President John Dramani Mahama has reaffirmed the government’s commitment to successfully completing the International Monetary Fund (IMF) programme.
He said the government had no intention of quitting the three-year $940 million Extended Credit Facility (ECF) programme, especially when the consolidation and reviews were on course.
The president expects that the programme will successfully end in 2017.
Here are three times that people criticised the IMF deal:
1. The Trades Union Congress (TUC) spoke against it
The Ghana Trades Union Congress (TUC), in 2014, stated that Ghana did not need the International Monetary Fund (IMF) to successfully implement policies that will change the economic fortunes of the country.
“We need strong and bold leaders who can formulate and implement appropriate made-in-Ghana policies,” it said, stressing that “we are ready to work with the government to implement such home-grown policies but not IMF-sponsored policies,” the union said in a statement.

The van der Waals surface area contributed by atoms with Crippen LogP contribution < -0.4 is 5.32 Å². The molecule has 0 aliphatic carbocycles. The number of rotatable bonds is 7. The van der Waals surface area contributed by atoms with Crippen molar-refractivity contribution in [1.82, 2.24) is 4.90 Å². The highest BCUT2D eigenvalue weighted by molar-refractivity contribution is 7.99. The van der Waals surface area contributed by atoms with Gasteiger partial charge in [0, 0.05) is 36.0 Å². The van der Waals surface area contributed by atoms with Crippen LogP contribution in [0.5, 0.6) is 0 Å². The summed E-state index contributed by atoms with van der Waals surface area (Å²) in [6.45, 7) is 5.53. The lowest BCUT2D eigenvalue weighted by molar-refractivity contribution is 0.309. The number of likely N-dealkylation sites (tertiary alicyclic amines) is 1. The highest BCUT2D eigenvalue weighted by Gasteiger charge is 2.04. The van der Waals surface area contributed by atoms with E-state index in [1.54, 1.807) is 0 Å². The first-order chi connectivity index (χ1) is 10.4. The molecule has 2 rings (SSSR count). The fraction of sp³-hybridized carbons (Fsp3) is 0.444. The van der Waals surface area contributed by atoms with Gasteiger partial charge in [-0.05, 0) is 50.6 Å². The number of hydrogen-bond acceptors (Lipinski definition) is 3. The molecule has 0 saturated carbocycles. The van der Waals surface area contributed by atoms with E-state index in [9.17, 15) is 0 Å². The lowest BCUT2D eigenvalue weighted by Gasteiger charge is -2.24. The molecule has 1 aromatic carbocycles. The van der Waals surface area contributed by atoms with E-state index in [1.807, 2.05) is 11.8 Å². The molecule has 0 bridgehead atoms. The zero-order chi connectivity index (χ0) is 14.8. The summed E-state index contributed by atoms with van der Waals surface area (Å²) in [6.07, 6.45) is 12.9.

2. CPP spoke against it in 2015
The national chairperson of the Convention People’s Party (CPP), Samia Yaba Nkrumah, stated that the solution to addressing the economic woes of Ghana was not support from the IMF.
“What Ghana needs is human-centered development and to build upon its homegrown economy and not IMF. The country has the expertise to turn what it has for local consumption,” she said.
3. Bawumia criticised it in 2016
The New Patriotic Party (NPP) running-mate described the IMF programme as a sham.
He said Ghana entered the program to help the country’s ailing economy but had seen a deterioration in its economic situation.
“When we went for the IMF bailout, we expected that our physical consolidation debt stock, interest rates and unemployment will come down and economic growth will go up,” Dr Bawumia said.